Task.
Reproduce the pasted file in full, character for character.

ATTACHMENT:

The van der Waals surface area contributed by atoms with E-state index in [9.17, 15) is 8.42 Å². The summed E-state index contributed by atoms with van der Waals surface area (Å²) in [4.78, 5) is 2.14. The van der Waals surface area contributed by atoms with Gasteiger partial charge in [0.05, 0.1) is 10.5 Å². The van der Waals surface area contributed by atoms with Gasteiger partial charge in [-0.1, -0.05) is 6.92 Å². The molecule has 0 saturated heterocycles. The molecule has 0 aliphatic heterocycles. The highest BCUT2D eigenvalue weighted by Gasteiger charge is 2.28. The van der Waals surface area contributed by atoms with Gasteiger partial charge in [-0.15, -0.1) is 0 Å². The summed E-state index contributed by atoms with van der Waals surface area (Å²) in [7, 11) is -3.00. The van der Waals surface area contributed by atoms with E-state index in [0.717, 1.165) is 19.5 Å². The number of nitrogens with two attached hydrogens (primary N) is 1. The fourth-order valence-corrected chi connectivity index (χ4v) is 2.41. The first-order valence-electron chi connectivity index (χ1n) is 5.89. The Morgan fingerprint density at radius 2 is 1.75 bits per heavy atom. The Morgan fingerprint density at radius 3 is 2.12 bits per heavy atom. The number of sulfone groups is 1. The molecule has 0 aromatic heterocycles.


The van der Waals surface area contributed by atoms with E-state index in [9.17, 15) is 8.42 Å². The summed E-state index contributed by atoms with van der Waals surface area (Å²) in [4.78, 5) is 2.14. The van der Waals surface area contributed by atoms with Gasteiger partial charge in [0.05, 0.1) is 10.5 Å². The van der Waals surface area contributed by atoms with Gasteiger partial charge in [-0.1, -0.05) is 6.92 Å². The molecule has 0 saturated heterocycles. The molecule has 0 aliphatic heterocycles. The highest BCUT2D eigenvalue weighted by Gasteiger charge is 2.28. The van der Waals surface area contributed by atoms with Gasteiger partial charge in [-0.15, -0.1) is 0 Å². The summed E-state index contributed by atoms with van der Waals surface area (Å²) in [7, 11) is -3.00. The van der Waals surface area contributed by atoms with E-state index in [0.717, 1.165) is 19.5 Å². The number of nitrogens with two attached hydrogens (primary N) is 1. The fourth-order valence-corrected chi connectivity index (χ4v) is 2.41. The first-order valence-electron chi connectivity index (χ1n) is 5.89. The Morgan fingerprint density at radius 2 is 1.75 bits per heavy atom. The Morgan fingerprint density at radius 3 is 2.12 bits per heavy atom. The number of sulfone groups is 1. The molecule has 0 aromatic heterocycles.